Q.  A lot of drivers have had frustrations from Indy and were able to race them out last weekend at Detroit.  You were up there on top of the pit box watching Mike Conway racing.  How comforting was it to get back at it and get beyond the frustrations you felt at Indy?
            ED CARPENTER:  It felt good.  There’s no denying the fact that I was really mad after Indy.  It’s not that I’m still mad at Hinch, but I’m still mad at the situation and that we lost an opportunity.  I want to try to win every session, every race that we go to, whether I’m driving or Mike is driving.  We’re just going to try to keep the intensity up and try to keep fighting for wins.  The team is certainly capable and they give us cars.  Just got to put it all together week in and week out.
            Q.  Juan Montoya was a little miffed about the restart.  Can you talk us through it, how it was
for you?
            ED CARPENTER:  I figured he’d be miffed.  I was kind of sick of him.  He was lagging back, trying to lay back, so yeah, I was slowing down because he was lagging back.  I didn’t want him to get a jump on me.  I’m the leader of the race.  You’re not supposed to lag back.  We talked about that in the drivers’ meeting.  If he wants to talk to me about it, I’ll be happy to.  He ended up finishing third anyway, right, so it doesn’t matter.
            Q.  Will said before he thought it was perfect tonight.  What was your take?
            ED CARPENTER:  Yeah, I thought it was really good, especially by the end of the race when it had finally cooled off, I thought the track was very racy and the tires were degrading but not as much as we’d seen in the past.  We had one tough stint early, but I liked it.  It’s still really challenging, yet we were able to go out and use multiple grooves pretty much the whole race, especially towards the end.  I thought IndyCar did a good job.  I think Firestone did a great job with the tire.  So yeah, they always do.
            Q.  With as good as Power was early, what did you do to keep your focus that you could really need at some point?
            ED CARPENTER:  Well, most of the race he had the benefit of clean air.  It seemed like throughout the race he would kind of get a bit of a lead and then when he would get into lap traffic the group would close in on him, so I felt like maybe he was struggling a little bit in dirty air, and that’s when I was finally able to get by him was in lap traffic.  He got caught out by some guys and we were able to time it right and get by him and then kind of open up a little bit of a gap.  You know, his car may have been a little bit quicker than ours, but I don’t think it was as good as ours all around through a whole stint in clean air, dirty air.  Really happy for the guys.
            Q.  With one more lap do you think Power would have gotten by you?
            ED CARPENTER:  I don’t know, I don’t know how big the gap was.  When I crossed the line I was just trying to get every bit of speed out of my car as I could the last couple laps.  I felt okay about it after the first lap because I got a big enough gap on Montoya on the restart.  Yeah, it’s hard to say how many laps it would have taken for Will.  Certainly new tires are a pretty big advantage when we were about 30 some laps into mine.  They definitely drop off quite a bit right around the halfway point.  Certainly wouldn’t have been able to hold him off much longer, but there were only four laps to go, three to go when we took the start, so the guys made the right call.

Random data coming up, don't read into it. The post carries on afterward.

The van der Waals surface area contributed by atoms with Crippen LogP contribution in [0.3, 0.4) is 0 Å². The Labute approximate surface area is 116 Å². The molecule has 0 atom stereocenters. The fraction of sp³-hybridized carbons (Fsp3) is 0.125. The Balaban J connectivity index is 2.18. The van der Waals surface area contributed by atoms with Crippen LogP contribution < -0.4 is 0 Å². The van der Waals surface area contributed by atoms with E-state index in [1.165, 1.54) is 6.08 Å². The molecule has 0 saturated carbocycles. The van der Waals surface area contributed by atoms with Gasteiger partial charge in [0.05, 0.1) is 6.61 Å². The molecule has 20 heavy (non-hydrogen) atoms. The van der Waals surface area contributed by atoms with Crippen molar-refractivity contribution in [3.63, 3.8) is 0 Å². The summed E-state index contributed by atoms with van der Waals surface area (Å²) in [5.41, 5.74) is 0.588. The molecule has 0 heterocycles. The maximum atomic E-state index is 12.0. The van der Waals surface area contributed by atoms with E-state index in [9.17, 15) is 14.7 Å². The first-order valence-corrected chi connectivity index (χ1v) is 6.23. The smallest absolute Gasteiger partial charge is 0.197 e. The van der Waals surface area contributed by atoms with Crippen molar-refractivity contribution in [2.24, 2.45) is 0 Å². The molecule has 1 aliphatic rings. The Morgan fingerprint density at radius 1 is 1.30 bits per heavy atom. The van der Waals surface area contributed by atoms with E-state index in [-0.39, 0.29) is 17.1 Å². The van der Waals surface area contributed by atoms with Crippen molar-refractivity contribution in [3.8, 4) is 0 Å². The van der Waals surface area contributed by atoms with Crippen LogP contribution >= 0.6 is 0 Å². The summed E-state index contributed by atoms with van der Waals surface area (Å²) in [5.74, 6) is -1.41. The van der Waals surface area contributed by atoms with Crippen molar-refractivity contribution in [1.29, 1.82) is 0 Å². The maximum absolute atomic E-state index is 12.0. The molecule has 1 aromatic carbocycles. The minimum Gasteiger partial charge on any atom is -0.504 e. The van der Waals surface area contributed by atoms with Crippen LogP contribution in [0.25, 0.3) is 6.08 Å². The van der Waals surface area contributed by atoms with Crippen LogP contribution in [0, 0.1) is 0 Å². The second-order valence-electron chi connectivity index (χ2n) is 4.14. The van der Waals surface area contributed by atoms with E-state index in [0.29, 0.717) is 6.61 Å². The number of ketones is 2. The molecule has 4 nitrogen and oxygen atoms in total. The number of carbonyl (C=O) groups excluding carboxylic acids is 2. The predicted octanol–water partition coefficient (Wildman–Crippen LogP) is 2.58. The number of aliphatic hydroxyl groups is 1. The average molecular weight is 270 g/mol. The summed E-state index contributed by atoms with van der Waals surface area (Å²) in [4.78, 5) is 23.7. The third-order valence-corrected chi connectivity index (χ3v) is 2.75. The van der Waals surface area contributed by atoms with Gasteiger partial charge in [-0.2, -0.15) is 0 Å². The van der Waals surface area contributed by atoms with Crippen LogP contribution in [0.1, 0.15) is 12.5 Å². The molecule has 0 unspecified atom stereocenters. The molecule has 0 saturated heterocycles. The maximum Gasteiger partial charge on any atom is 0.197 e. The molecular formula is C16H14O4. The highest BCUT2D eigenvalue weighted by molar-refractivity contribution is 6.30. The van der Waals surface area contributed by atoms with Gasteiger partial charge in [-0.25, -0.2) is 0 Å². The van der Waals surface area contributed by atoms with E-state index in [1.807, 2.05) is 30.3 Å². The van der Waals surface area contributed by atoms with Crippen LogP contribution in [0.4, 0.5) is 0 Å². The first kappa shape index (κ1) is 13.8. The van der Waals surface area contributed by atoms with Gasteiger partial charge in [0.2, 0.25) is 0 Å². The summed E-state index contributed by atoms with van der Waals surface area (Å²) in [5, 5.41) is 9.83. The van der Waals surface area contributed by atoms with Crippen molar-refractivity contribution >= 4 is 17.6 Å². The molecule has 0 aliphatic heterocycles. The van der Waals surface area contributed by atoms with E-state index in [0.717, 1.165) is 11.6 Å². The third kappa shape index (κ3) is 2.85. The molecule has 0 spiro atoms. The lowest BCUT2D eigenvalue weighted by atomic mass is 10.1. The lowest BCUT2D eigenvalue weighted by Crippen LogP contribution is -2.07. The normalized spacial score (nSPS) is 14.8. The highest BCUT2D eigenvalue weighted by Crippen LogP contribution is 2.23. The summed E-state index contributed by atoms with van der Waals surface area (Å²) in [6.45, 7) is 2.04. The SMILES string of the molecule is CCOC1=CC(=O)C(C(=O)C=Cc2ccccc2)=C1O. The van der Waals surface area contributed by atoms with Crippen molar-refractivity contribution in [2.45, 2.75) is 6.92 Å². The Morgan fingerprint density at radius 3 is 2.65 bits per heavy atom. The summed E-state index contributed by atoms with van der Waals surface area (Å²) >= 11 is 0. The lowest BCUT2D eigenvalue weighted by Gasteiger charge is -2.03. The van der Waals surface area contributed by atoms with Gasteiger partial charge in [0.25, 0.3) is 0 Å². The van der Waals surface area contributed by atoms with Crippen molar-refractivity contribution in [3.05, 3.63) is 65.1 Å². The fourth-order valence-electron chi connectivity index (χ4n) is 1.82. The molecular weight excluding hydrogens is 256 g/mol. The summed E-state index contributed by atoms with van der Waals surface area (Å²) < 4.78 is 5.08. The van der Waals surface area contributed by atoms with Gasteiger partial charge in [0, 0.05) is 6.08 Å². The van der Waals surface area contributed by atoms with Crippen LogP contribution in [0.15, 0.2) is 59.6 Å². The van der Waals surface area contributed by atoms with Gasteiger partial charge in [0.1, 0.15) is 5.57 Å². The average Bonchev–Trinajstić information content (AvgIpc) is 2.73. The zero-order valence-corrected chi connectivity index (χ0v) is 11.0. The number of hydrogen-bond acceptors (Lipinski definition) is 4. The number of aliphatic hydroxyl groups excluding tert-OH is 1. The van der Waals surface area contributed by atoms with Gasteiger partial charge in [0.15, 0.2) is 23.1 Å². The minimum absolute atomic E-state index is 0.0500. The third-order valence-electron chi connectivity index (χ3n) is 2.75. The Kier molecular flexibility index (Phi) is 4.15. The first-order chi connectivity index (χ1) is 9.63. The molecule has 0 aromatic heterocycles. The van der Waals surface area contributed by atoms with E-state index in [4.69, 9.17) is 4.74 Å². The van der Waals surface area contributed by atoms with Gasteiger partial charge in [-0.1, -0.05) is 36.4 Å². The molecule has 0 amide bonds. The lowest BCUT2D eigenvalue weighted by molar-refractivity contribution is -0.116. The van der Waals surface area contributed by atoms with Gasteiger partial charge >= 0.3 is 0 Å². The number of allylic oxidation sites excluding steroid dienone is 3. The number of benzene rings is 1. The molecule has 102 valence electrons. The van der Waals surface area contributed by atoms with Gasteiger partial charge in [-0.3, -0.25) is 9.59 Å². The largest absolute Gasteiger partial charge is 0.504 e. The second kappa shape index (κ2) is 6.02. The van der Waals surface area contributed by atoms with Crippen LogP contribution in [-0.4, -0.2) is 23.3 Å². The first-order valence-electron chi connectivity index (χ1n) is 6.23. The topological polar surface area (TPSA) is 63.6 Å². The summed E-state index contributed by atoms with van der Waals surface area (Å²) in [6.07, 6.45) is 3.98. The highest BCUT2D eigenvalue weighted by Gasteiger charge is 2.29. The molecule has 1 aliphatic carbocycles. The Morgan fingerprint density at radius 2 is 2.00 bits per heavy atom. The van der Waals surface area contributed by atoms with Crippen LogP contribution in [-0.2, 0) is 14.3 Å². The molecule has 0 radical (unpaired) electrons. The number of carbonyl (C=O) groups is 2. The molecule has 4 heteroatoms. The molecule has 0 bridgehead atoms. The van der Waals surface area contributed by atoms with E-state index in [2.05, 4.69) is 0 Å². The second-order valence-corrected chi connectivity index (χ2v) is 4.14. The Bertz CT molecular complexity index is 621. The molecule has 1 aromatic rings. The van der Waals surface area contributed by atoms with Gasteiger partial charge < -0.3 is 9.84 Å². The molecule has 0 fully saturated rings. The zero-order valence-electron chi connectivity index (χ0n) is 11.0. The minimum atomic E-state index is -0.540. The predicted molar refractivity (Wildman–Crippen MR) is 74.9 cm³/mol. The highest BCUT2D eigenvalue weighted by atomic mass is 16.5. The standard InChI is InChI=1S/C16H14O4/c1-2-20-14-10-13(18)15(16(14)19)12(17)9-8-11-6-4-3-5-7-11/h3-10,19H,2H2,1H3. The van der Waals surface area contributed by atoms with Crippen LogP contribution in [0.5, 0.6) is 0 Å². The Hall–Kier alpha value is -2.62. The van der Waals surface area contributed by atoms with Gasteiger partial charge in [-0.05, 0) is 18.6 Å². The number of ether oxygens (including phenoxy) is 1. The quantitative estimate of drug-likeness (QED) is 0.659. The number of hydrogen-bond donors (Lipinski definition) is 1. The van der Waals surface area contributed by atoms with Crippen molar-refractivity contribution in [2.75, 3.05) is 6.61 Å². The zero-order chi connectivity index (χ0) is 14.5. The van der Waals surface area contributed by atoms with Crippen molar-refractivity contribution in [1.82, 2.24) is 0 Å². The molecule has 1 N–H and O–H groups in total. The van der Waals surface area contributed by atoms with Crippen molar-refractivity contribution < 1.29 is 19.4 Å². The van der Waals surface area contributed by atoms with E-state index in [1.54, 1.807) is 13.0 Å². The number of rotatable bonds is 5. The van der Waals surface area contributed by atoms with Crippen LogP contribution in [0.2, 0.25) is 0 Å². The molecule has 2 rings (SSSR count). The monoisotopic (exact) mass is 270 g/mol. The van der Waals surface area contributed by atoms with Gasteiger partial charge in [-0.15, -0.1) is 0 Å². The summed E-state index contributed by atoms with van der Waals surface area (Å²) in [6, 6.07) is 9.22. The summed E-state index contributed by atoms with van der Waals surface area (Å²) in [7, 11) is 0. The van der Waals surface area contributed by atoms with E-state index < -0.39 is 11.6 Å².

Q.  Tony, with what Texas Motor Speedway has meant to this series from ’97 there’s only been two tracks on the schedule to post a race every year, Indianapolis and Texas.  How big a moment is this for you to get a victory at Texas for what it’s really meant to the current series?
            TONY GEORGE:  Well, and until this year, Texas was the only one who had hosted two races in a year.  But I always enjoy coming here for the same reasons Ed has mentioned.  Eddie does a great job.  He is very much a part of the IndyCar Series, the Indy Racing League from its very beginning, and the track is very challenging, so it’s a big kudos to this team for being able to be the best car this evening.
            You know, over the time the track has changed.  It’s got more difficult to come here and be good over the course of however many laps the race happens to be, and tonight was our longest, and this team did a great job, Ed did a great job actually.  A lot of credit goes to him for managing the whole race.  I wasn’t sure the strategy kind of kept changing and weren’t sure where we were going to go, but we did have to pit early once but that kind of caused some other dominos to fall, and it was a big win for us here at Texas.  I’m glad Ed finally was able to post a win here.
            Q.  You and Eddie Gossage, looked like you had a pretty good time in victory lane.  What was going on?
            TONY GEORGE:  Well, I haven’t seen Eddie very often when I come to the race.  I’ve been to every race, but in the last five years I’ve only run across him a couple of times, and I’m glad to see he’s doing well.  I love Big Hoss, and we were just kind of sharing some ideas.  He was giving me a hard time.  I think Ed told him about an encounter I had with Fort Worth’s finest this afternoon just trying to get back to the hotel.  But it was nothing, we were just kind of joking having a good time.
            Q.  Ed, you’re in contention at Indy, you come here, you win.  How do you stay so sharp at ovals with such big gaps in between?  What’s the secret?